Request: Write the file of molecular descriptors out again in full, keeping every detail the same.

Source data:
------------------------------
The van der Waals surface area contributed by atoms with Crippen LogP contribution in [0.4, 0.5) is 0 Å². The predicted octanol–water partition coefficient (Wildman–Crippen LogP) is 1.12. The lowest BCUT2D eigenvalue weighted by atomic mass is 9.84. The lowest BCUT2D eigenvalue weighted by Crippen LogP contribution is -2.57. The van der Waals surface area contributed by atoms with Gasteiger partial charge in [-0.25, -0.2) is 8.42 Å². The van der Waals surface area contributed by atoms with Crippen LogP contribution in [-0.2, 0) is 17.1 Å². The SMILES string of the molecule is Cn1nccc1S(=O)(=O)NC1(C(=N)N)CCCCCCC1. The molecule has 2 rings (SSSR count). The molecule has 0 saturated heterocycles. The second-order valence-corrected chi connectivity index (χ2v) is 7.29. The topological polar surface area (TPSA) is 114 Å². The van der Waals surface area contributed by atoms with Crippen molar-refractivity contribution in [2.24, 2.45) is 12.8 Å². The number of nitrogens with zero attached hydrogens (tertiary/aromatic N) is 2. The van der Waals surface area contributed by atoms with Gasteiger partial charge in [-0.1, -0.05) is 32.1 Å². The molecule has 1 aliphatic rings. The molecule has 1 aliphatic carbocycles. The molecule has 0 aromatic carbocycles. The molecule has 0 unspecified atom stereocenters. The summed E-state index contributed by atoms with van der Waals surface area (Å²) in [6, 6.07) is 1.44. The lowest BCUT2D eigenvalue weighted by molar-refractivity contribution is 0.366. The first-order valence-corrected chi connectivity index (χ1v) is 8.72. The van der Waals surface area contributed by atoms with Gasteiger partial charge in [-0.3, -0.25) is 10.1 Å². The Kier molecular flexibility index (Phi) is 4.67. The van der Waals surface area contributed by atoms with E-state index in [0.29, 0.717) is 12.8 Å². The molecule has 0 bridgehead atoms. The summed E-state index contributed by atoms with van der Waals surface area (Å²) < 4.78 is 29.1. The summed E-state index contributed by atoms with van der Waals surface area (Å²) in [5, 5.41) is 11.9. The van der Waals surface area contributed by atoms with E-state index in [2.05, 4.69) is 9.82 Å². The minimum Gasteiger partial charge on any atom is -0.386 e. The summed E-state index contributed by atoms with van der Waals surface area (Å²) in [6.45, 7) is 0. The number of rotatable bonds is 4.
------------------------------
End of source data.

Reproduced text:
The van der Waals surface area contributed by atoms with Crippen LogP contribution in [0.4, 0.5) is 0 Å². The predicted octanol–water partition coefficient (Wildman–Crippen LogP) is 1.12. The lowest BCUT2D eigenvalue weighted by atomic mass is 9.84. The lowest BCUT2D eigenvalue weighted by Crippen LogP contribution is -2.57. The van der Waals surface area contributed by atoms with Gasteiger partial charge in [-0.25, -0.2) is 8.42 Å². The van der Waals surface area contributed by atoms with Crippen LogP contribution in [-0.2, 0) is 17.1 Å². The SMILES string of the molecule is Cn1nccc1S(=O)(=O)NC1(C(=N)N)CCCCCCC1. The molecule has 2 rings (SSSR count). The molecule has 0 saturated heterocycles. The second-order valence-corrected chi connectivity index (χ2v) is 7.29. The topological polar surface area (TPSA) is 114 Å². The van der Waals surface area contributed by atoms with Crippen molar-refractivity contribution in [2.24, 2.45) is 12.8 Å². The number of nitrogens with zero attached hydrogens (tertiary/aromatic N) is 2. The van der Waals surface area contributed by atoms with Gasteiger partial charge in [-0.1, -0.05) is 32.1 Å². The molecule has 1 aliphatic rings. The molecule has 1 aliphatic carbocycles. The molecule has 0 aromatic carbocycles. The molecule has 0 unspecified atom stereocenters. The summed E-state index contributed by atoms with van der Waals surface area (Å²) in [6, 6.07) is 1.44. The lowest BCUT2D eigenvalue weighted by molar-refractivity contribution is 0.366. The first-order valence-corrected chi connectivity index (χ1v) is 8.72. The van der Waals surface area contributed by atoms with Gasteiger partial charge in [-0.3, -0.25) is 10.1 Å². The Kier molecular flexibility index (Phi) is 4.67. The van der Waals surface area contributed by atoms with E-state index in [0.29, 0.717) is 12.8 Å². The molecule has 0 bridgehead atoms. The summed E-state index contributed by atoms with van der Waals surface area (Å²) < 4.78 is 29.1. The summed E-state index contributed by atoms with van der Waals surface area (Å²) in [5, 5.41) is 11.9. The van der Waals surface area contributed by atoms with E-state index in [2.05, 4.69) is 9.82 Å². The minimum Gasteiger partial charge on any atom is -0.386 e. The summed E-state index contributed by atoms with van der Waals surface area (Å²) in [6.45, 7) is 0. The number of rotatable bonds is 4.